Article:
By GREGORY ZELLER //
They’re dancing in the aisles, literally, at North Shore University Hospital, thanks to a revolutionary treatment for Parkinson’s disease.
Surgeons at the Manhasset hospital, part of the Northwell Health system, recently completed their first endoscopic procedure involving Duopa, an effective drug combo administered via a cutting-edge cassette-pump system marketed by Chicago-based pharma AbbVie Inc.
Approved by the FDA in January, Duopa marks the first Parkinson’s disease treatment to administer medicine – in this case, a gel-suspended combination of carbidopa and levodopa – for 16 consecutive hours.
A common and successful anti-Parkinson’s cocktail, carbidopa and levodopa come in other forms – primarily pills – but problems with dosage levels, patient responsibility and blood-absorption rates frequently lead to “off times,” when the medications wane and the degenerative central nervous system disorder strikes hard.
“The pills work,” NSUH neurology chairman Paul Wright told Innovate LI. “But advanced Parkinson’s disease can require patients to take pills very often, sometimes every two hours. And the absorption into the blood stream and the brain isn’t always consistent.
“If you’re planning your day around being able to walk, you might not be able to function if you need the medication to be at peak effect,” Wright added.
Enter the Duopa pump, which requires a minimally invasive endoscopic procedure – performed at NSUH by gastroenterologists Jaydeep Kadam and Kostas Sideridis – to insert a tube in the small intestine, connected to the external pump.
The pump attaches to a cassette containing the two dopamine-based medications, which are always administered to Parkinson’s disease patients in tandem, Wright noted: the levodopa to counter the disease’s symptoms, the carbidopa to mitigate levodopa’s side effects.
The cassette/pump system blends automated dosing and patient control. Upon waking in the morning, the patient administers a large dose by attaching a fresh cassette to the pump; the system then slowly administers the cocktail throughout the day, allowing consistent symptom control.
Patients can also administer a “rescue dose,” Wright noted, in case of emergency.
“Depending on what we’ve discussed or how we program the pump, he can administer an extra dose of he has difficulty walking or is feeling increased rigidity or tightness,” the neurologist noted.
The system is “absolutely not” difficult to operate, according to Wright, no small consideration for a patient population known to suffer severe motor-skill deficiencies. There’s no risk of overdose, and patients are still eligible to take other prescription Parkinson’s disease treatments, as necessary, when Duopa’s 16-hour program shuts down for the night.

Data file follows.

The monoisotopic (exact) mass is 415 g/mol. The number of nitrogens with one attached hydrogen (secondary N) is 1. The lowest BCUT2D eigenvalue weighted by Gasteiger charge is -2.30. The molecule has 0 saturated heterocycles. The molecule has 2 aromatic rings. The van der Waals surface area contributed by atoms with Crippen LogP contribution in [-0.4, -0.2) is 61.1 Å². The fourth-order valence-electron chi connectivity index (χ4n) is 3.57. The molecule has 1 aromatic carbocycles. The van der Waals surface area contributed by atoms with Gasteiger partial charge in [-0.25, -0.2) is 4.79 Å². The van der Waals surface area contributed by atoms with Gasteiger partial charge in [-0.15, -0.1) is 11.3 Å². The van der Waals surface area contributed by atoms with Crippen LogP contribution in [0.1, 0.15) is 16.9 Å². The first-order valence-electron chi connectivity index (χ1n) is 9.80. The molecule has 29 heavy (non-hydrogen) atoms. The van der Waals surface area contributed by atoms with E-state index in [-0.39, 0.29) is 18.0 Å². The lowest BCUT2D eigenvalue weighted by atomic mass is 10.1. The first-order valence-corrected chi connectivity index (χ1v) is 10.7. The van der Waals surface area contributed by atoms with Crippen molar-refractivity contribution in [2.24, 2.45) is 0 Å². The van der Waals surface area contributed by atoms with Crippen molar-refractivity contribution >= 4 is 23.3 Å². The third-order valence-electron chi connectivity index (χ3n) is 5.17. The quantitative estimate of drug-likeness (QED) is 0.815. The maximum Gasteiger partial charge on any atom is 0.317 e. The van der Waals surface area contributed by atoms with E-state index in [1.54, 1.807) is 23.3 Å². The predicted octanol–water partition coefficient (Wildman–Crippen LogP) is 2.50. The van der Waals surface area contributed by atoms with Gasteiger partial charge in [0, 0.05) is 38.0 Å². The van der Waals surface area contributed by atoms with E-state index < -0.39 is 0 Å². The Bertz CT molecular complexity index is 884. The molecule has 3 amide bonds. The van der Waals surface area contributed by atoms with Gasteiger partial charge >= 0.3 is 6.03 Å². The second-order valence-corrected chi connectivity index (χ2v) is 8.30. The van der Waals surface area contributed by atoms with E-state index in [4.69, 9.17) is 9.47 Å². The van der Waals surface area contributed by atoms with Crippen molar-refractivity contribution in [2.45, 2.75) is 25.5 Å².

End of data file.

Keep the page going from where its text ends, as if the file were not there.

The first NSUH patient to undergo the procedure was John McKeon, a former commissioner of the Rockville Centre Police Department, who was diagnosed with Parkinson’s disease in 2009.
McKeon – who retired in 2010 after 37 years with the Rockville Centre PD and is also retired from the U.S. Naval Reserve and the U.S. Naval Criminal Investigative Service – had been treated over the years with a dozen different medications to help control his Parkinson’s disease symptoms, according to Wright, who is McKeon’s personal neurologist.
While the medications were sometimes effective, the degenerative disease was winning the fight. The “off times” left McKeon frequently unable to walk – and made him “an ideal candidate to receive this innovative treatment,” Wright noted.
McKeon underwent the endscopic procedure May 26. According to NSUH, a half-hour after receiving his first kick-start dose through the Duopa pump, the ex-cop was up and dancing with his wife, something he hadn’t been able to do in years.
And the patient’s prognosis has only improved over the since the procedure, according to Wright, who said McKeon – who has followed Duopa protocols regarding follow-up visits and symptom tracking, meant to maximize his personal dosage effectiveness – has been able to shop with his wife and help with the dishes, and even attended the Bethpage Air Show at Jones Beach over Memorial Day weekend.
“In the past, he had the desire to go but knew he wasn’t stable enough,” Wright noted. “He didn’t know if the medication would hold, if he’d be able to walk or stand for extended periods of time.”
It’s a very positive sign for the former police commissioner – and for all advanced Parkinson’s disease patients, according to NSUH’s neurology chair.
“I expect this will work our really well for [McKeon],” Wright said. “And for a select group of patients, I predict this will be very effective.”